Noise barriers were supposed to be put up between junction 4 and 4a of the motorway to give Farnborough residents some relief from the continuous roar of traffic.

Work began on the project in 2000 but the scheme ground to a halt when doubts were raised over whether money was available to finish the work.

Last year residents and councillors were outraged when approximately half of the £5million earmarked for the barriers was taken away for other schemes, which the government considered a higher priority.

Now councillors want answers about what happened to the promised noise barriers.

At a meeting of the environment panel, held on Tuesday evening, Cllr Rosemary Possee requested that environmental health services put together a report on the noise levels and the effectiveness of the barriers which have already been installed.

The report will also put forward options the council could take to secure the completion of the work.

Cllr Possee said on Wednesday: “I think we really need some sensible answers.

“I don’t mind whether it is through barriers or one of these new silent road surfaces, which would also be expensive, as long as we get some good answers.

“The officers will come back to the next meeting with the report which can them go to the cabinet and be used to lobby the government.

“Some of the cabinet, particularly Alan Ferrier and John Marsh, have been trying very hard to get something done.”

Concerns have also been raised over the quality of noise barrier work carried out on the north side of the motorway.

Councillor Ken Muschamp, who represents affected residents in Fernhill Ward, is sceptical about the quality of work carried out so far.

He said: “Sound surveys were carried out in the back gardens of residents living next to the motorway and the levels coming out showed no improvement by putting the barriers there.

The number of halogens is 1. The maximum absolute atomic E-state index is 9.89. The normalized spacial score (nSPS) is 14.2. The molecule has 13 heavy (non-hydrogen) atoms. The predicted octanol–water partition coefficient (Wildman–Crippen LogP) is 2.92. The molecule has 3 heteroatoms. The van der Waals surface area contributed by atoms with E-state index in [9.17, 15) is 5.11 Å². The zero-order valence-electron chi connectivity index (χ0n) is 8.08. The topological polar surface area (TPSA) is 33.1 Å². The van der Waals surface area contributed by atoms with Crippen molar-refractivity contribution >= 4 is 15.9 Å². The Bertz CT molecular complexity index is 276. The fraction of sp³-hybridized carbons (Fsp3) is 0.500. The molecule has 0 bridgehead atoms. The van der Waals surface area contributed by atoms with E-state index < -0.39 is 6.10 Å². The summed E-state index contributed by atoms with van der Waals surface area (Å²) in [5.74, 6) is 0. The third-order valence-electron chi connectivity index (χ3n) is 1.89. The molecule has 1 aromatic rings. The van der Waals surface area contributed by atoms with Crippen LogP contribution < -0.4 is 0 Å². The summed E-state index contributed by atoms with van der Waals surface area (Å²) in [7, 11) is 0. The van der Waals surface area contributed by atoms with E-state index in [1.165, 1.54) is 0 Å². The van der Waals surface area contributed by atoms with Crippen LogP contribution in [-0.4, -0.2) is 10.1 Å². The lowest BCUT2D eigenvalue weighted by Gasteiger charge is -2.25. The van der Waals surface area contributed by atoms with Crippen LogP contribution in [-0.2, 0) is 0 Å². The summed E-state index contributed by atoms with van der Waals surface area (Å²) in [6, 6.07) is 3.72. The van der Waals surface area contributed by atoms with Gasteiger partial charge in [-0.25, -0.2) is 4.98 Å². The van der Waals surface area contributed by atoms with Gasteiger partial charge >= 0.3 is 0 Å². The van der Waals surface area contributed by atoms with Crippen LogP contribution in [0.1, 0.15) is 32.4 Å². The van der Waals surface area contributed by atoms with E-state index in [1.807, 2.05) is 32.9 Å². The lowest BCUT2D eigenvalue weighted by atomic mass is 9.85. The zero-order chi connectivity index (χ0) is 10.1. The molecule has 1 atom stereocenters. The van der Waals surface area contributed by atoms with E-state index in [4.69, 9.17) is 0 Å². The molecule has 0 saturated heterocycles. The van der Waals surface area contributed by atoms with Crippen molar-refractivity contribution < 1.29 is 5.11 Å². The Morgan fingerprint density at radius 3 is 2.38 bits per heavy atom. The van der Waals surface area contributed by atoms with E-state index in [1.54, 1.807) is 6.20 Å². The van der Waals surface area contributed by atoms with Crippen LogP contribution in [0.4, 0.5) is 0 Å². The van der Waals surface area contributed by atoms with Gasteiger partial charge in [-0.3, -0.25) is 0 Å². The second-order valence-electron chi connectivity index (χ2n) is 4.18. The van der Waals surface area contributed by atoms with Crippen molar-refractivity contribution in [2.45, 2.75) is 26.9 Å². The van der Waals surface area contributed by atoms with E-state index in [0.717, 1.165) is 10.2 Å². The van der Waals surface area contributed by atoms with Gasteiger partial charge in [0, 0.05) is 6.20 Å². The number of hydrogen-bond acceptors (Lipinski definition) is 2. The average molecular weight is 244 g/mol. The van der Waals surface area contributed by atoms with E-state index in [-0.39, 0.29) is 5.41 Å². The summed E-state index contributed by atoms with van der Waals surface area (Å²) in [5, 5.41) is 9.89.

“Therefore those figures were made available to the contractor for them to go away and do a reassessment of their calculations. That was around August last year but we have heard nothing back about what their reassessment has found.

“We prod them probably every six to eight weeks but we don’t get any feedback.”

Cllr Muschamp also hopes the council will look at alternative noise reduction measures.

He said: “We should also be looking at the different road surfaces that are available.

“While we still rely on government funding for this it comes from a different budget.

“There is also a programme to carry out the resurfacing of the motorway and we could fight our cause by saying it would save money, as the barriers would not be needed. Hopefully this would get it done sooner rather than later.”

Council officers will be collating the information already available and looking at surveys which should provide the evidence that action is needed.

The report will be put to councillors at the next meeting of the environment panel on May 27.

Campaigners had been battling for action for ten years prior to the Highway Agency survey of the nation’s roads.

MP Gerald Howarth was told in September 2000 that the acoustic noise barriers would be built.

The project first hit delays when constructors experienced building problems.

This was followed by the agreed funding being taken back by central government.